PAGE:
Today was a sad and historic day. In a bold and swift move without any direct trigger, Russian President Vladimir Putin ordered the invasion of Ukraine. Our thoughts are with the people of Ukraine during this difficult time. For investors, here are some short- and long-term ramifications:
1. Russia will be largely cut off from the Western financial system—and both Russia and the West will be okay with that.
Russia has become increasingly self-reliant, with exports concentrated in energy and other commodities. Though sanctions look set to cut-off the country from Western financing for its sovereign debt, Russia is running a budget surplus and does not need to issue debt.1 Additionally, the country has built up significant foreign exchange reserves and runs a current account surplus.2 If the prices of oil and other commodities stay elevated, as seems likely, these positive dynamics should continue and embolden Mr. Putin. The private sector in Russia (banks and corporates) will take the brunt of being cut off from Western economy, but that is clearly a risk that Mr. Putin is willing to take.
Western debt claims on Russia are fairly low and financial exposure is manageable. For example, U.S. banks’ claims on Russia (including its official sector, banking, and non-banking debt) amount to just 0.06% of U.S. GDP.3 For France, the equivalent figure is 0.86% of GDP, and for Germany 0.19% of GDP.4 So even if all those claims need to be written off, these economies can certainly absorb the shock. Also, revenue exposure to Russia for U.S.- and E.U.-based corporations is mostly in the single-digit range (with exception of oil and materials), although it varies by sector and company.5 Many Western asset managers and banks (and individuals) holding Russian assets will, however, suffer significant losses in portions of their portfolios.
2. Existing commodity flows will likely continue, but new business will be directed elsewhere
The West cannot immediately replace 10 million barrels of Russian oil at a time when Organisation for Economic Co-operation and Development (OECD) inventories are well below five-year averages and spare capacity remains limited elsewhere.6 However, we expect this conflict to trigger a long-term and permanent rethink of U.S. and E.U. energy policy. According to BP, the United States has 69 billion barrels of proven oil reserves.7 With rig count down 41% from 2018 levels, there is capacity to increase production.8 By the end of 2022, U.S. liquid natural gas (LNG) capacity is expected to increase to 11.4 billion cubic feet per day, and by 2024 it could rise to an estimated 16.3 billion.9 Europe can benefit from that. Boosting oil and LNG production should be prioritized and incentivized given the current backdrop. Additionally, today’s rally in U.S. clean energy shares appears to be connected to the invasion. An acceleration in the transition to clean energy is all but assured. Lithium (a critical component in batteries) can be mined in friendlier jurisdictions like Australia and Chile.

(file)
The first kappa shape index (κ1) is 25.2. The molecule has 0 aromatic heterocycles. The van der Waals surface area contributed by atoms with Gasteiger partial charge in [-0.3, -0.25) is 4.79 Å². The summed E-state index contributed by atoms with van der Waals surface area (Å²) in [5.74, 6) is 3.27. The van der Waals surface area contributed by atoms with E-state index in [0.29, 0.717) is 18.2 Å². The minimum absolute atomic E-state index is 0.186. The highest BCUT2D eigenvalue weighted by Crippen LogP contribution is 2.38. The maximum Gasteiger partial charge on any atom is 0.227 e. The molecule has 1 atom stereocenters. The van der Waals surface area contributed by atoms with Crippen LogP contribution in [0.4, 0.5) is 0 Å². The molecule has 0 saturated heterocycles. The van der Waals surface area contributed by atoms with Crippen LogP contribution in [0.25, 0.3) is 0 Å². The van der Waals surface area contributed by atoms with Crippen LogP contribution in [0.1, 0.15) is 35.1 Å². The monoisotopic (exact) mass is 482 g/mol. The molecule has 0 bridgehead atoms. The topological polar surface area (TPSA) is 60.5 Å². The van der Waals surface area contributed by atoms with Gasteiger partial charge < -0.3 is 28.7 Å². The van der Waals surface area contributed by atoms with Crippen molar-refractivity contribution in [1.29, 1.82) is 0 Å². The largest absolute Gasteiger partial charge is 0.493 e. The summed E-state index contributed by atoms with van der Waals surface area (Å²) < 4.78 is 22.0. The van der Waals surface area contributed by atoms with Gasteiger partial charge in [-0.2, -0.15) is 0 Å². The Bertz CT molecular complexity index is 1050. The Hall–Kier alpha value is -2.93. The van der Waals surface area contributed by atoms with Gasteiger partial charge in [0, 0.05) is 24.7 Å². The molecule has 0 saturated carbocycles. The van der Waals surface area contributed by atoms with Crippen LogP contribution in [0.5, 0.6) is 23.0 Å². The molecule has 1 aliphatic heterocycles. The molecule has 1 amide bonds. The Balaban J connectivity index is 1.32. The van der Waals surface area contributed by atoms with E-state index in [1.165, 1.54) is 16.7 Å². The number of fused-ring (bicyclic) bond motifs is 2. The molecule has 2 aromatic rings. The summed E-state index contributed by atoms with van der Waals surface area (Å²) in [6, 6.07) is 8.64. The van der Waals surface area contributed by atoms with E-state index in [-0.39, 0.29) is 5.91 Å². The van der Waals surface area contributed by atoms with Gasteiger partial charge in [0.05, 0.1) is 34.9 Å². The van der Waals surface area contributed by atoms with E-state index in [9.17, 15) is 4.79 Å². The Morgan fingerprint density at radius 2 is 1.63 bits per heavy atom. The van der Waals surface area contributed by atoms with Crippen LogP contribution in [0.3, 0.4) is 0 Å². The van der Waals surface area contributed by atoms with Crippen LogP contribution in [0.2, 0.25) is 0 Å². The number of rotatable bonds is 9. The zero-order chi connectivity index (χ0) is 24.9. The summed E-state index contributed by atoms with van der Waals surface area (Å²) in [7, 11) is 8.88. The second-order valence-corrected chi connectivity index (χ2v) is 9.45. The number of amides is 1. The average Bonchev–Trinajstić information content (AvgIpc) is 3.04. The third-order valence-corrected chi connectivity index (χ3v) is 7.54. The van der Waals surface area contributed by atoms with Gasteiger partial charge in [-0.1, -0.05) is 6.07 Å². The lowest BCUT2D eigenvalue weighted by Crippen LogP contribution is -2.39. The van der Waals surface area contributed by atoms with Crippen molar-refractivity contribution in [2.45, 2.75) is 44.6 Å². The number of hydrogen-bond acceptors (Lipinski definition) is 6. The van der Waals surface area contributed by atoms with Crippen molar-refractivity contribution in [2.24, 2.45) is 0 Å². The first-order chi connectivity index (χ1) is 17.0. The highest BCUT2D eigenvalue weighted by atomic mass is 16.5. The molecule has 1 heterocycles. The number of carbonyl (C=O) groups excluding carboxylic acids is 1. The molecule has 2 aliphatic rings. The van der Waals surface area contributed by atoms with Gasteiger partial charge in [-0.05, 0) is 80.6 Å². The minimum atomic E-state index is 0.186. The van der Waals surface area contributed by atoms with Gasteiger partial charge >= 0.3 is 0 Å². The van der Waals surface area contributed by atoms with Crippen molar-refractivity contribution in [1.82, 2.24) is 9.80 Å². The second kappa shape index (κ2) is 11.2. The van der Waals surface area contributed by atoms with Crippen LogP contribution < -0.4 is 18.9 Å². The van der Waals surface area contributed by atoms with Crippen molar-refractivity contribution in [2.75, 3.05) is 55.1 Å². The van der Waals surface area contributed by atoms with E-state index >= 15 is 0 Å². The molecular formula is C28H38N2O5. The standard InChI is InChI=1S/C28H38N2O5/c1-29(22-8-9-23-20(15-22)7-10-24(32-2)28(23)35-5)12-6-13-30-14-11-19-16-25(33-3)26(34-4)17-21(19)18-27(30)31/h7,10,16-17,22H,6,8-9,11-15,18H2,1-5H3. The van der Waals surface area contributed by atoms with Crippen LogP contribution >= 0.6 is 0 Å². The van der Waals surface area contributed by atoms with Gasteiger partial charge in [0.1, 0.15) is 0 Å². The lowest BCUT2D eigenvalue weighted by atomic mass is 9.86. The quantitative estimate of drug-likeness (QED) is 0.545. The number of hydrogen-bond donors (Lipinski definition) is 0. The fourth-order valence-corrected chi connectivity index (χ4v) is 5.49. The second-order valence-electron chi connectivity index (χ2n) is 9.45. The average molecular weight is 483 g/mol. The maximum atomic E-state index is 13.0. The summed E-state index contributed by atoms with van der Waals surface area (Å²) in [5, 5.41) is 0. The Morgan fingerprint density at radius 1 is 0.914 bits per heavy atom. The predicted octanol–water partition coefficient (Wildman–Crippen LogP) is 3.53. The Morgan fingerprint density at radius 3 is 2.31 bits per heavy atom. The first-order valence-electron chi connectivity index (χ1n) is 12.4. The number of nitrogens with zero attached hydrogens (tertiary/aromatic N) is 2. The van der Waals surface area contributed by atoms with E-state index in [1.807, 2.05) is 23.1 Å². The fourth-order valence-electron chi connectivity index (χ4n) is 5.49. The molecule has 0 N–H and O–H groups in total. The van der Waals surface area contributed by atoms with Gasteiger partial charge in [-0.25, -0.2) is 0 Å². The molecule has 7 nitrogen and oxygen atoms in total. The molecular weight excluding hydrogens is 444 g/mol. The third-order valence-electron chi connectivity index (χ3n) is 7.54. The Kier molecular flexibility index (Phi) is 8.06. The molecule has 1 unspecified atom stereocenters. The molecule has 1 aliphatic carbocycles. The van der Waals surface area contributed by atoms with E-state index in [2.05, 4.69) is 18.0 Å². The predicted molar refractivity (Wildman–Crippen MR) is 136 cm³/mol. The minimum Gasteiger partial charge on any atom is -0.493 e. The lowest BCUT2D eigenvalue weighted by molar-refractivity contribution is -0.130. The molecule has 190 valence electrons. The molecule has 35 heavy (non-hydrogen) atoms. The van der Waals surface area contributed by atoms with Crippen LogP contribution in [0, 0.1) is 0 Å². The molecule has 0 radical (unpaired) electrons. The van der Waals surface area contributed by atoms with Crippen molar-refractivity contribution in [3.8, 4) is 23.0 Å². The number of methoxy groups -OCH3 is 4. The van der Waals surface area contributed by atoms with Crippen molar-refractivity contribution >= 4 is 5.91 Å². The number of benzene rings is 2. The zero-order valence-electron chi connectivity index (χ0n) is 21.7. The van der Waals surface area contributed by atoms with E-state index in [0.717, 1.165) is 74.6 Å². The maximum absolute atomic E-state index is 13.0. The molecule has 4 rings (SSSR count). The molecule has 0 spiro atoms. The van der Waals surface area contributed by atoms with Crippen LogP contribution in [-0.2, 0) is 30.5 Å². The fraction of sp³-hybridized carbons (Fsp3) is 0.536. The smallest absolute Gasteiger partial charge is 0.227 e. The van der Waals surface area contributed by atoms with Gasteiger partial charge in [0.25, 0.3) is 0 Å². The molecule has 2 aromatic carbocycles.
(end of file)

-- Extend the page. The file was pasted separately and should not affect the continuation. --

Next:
3. Cyber-attacks will become a more pervasive threat
Aside from limiting exports of energy and other commodities, cyber-attacks might become Russia’s preferred method of retaliation, targeting Western financial services, energy, and telecom infrastructure. The United States is said to be considering cyber-attacks of its own to hinder Russia’s military actions.10 Investing in cybersecurity will assume greater importance in a world where the desire to engage in ground war is low but the potential impact (and damage) of cyber-attacks can be great.
4. Tightening of financial conditions may change the course of Fed policy and present an opportunity to buy the dip
A study of prior military conflicts or airstrikes suggests that market reaction has generally been short-lived, resulting in an average drawdown of 5% but recovering in 47 days.11 As such, the sell-offs due to these confrontations presented buying opportunities for investors. We have previously argued that history may not repeat itself if the other source of uncertainty—the pace of U.S. rate hikes—continues to weigh on the market. However, given the extent of the ongoing deterioration in financial conditions and consumer and market sentiment it will be difficult for the U.S. Federal Reserve to be as hawkish as markets have expected.12 A pivot to more measured rate hikes may be the catalyst markets need to stabilize and rebound.
What should investors do? As previously highlighted, we would buy the dip in software and cybersecurity shares, employ a covered call strategy amid elevated volatility, and add to several areas we highlighted in our last post: Five Ideas for Uncertain Times.
(1) Source: Bloomberg, as of February 24, 2022.
(2) Source: Bloomberg, as of January 31, 2022.
(3) Source: iCapital, Bloomberg, International Monetary Fund, Bank for International Settlements, as of February 24, 2022.
(4) Source: Ibid.
(5) Source: JPMorgan Research, as of February 24, 2022
(6) Source: Bloomberg, as of February 24, 2022.
(7) Source: BP, Statistical Review of World Energy, 2021.
(8) Source: Bloomberg, as of February 24, 2022.
(9) Source: U.S. Energy Information Administration, as of December 9, 2021.
(10) Source: NBC News, as of February 24, 2022.
(11) Source: LPL Research, as of January 6, 2020
(12) Source: Goldman Sachs Investment Research, as of February 22, 2022.
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